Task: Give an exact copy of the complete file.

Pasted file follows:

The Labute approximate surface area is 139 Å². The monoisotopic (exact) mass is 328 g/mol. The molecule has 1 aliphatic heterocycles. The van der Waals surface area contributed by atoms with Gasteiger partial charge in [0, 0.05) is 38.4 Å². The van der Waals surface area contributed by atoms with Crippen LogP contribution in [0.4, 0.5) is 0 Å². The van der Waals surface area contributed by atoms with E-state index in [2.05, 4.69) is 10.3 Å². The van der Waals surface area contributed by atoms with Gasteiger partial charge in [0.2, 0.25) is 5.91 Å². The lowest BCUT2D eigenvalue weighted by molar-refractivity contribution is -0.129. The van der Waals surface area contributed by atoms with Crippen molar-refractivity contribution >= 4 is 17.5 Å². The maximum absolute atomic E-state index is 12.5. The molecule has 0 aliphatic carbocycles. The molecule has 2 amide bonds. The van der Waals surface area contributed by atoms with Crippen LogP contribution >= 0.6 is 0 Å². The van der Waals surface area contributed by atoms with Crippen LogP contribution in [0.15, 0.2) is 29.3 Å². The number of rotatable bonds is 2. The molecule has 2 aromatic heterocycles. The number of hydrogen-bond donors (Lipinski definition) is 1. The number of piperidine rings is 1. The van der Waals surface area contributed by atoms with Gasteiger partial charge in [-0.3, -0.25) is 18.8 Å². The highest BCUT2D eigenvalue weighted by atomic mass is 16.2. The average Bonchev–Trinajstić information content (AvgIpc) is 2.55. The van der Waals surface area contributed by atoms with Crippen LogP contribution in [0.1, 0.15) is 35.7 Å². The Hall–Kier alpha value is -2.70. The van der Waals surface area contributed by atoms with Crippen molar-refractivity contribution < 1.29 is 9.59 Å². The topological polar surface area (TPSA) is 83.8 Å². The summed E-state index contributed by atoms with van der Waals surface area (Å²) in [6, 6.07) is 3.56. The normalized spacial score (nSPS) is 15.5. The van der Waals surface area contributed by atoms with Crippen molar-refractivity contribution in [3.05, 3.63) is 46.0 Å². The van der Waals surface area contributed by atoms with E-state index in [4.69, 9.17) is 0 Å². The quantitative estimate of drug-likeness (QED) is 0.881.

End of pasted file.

The Labute approximate surface area is 139 Å². The monoisotopic (exact) mass is 328 g/mol. The molecule has 1 aliphatic heterocycles. The van der Waals surface area contributed by atoms with Gasteiger partial charge in [0, 0.05) is 38.4 Å². The van der Waals surface area contributed by atoms with Crippen LogP contribution in [0.4, 0.5) is 0 Å². The van der Waals surface area contributed by atoms with E-state index in [2.05, 4.69) is 10.3 Å². The van der Waals surface area contributed by atoms with Gasteiger partial charge in [0.2, 0.25) is 5.91 Å². The lowest BCUT2D eigenvalue weighted by molar-refractivity contribution is -0.129. The van der Waals surface area contributed by atoms with Crippen molar-refractivity contribution >= 4 is 17.5 Å². The maximum absolute atomic E-state index is 12.5. The molecule has 0 aliphatic carbocycles. The molecule has 2 amide bonds. The van der Waals surface area contributed by atoms with Crippen LogP contribution >= 0.6 is 0 Å². The van der Waals surface area contributed by atoms with Crippen LogP contribution in [0.15, 0.2) is 29.3 Å². The number of rotatable bonds is 2. The molecule has 2 aromatic heterocycles. The number of hydrogen-bond donors (Lipinski definition) is 1. The number of piperidine rings is 1. The van der Waals surface area contributed by atoms with Gasteiger partial charge in [-0.3, -0.25) is 18.8 Å². The highest BCUT2D eigenvalue weighted by atomic mass is 16.2. The average Bonchev–Trinajstić information content (AvgIpc) is 2.55. The van der Waals surface area contributed by atoms with Crippen LogP contribution in [0.1, 0.15) is 35.7 Å². The Hall–Kier alpha value is -2.70. The van der Waals surface area contributed by atoms with Crippen molar-refractivity contribution < 1.29 is 9.59 Å². The topological polar surface area (TPSA) is 83.8 Å². The summed E-state index contributed by atoms with van der Waals surface area (Å²) in [6, 6.07) is 3.56. The normalized spacial score (nSPS) is 15.5. The van der Waals surface area contributed by atoms with Crippen molar-refractivity contribution in [3.05, 3.63) is 46.0 Å². The van der Waals surface area contributed by atoms with E-state index in [4.69, 9.17) is 0 Å². The quantitative estimate of drug-likeness (QED) is 0.881.